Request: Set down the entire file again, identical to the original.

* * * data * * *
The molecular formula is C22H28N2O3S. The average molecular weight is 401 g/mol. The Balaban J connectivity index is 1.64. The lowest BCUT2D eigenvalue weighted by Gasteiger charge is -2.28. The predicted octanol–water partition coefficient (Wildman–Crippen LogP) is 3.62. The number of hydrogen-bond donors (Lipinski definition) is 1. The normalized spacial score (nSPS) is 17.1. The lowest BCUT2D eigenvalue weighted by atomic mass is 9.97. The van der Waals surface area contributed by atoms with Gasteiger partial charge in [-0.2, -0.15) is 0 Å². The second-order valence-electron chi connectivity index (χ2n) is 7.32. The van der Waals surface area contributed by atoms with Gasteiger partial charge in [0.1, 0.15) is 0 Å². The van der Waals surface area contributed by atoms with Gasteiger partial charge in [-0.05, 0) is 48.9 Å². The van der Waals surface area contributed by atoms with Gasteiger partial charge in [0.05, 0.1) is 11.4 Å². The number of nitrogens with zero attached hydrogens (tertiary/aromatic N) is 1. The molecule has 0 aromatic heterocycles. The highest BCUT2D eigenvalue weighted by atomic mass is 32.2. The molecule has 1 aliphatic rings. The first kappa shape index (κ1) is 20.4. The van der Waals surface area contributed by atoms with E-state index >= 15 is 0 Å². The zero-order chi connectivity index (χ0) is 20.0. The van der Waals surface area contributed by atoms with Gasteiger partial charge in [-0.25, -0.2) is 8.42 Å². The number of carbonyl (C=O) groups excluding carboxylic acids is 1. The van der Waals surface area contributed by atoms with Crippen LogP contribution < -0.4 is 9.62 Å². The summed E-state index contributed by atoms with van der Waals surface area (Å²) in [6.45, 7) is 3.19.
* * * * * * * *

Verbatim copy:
The molecular formula is C22H28N2O3S. The average molecular weight is 401 g/mol. The Balaban J connectivity index is 1.64. The lowest BCUT2D eigenvalue weighted by Gasteiger charge is -2.28. The predicted octanol–water partition coefficient (Wildman–Crippen LogP) is 3.62. The number of hydrogen-bond donors (Lipinski definition) is 1. The normalized spacial score (nSPS) is 17.1. The lowest BCUT2D eigenvalue weighted by atomic mass is 9.97. The van der Waals surface area contributed by atoms with Gasteiger partial charge in [-0.2, -0.15) is 0 Å². The second-order valence-electron chi connectivity index (χ2n) is 7.32. The van der Waals surface area contributed by atoms with Gasteiger partial charge in [0.1, 0.15) is 0 Å². The van der Waals surface area contributed by atoms with Gasteiger partial charge in [-0.05, 0) is 48.9 Å². The van der Waals surface area contributed by atoms with Gasteiger partial charge in [0.05, 0.1) is 11.4 Å². The number of nitrogens with zero attached hydrogens (tertiary/aromatic N) is 1. The molecule has 0 aromatic heterocycles. The highest BCUT2D eigenvalue weighted by atomic mass is 32.2. The molecule has 1 aliphatic rings. The first kappa shape index (κ1) is 20.4. The van der Waals surface area contributed by atoms with E-state index >= 15 is 0 Å². The zero-order chi connectivity index (χ0) is 20.0. The van der Waals surface area contributed by atoms with Gasteiger partial charge in [-0.25, -0.2) is 8.42 Å². The number of carbonyl (C=O) groups excluding carboxylic acids is 1. The van der Waals surface area contributed by atoms with Crippen LogP contribution < -0.4 is 9.62 Å². The summed E-state index contributed by atoms with van der Waals surface area (Å²) in [6.45, 7) is 3.19.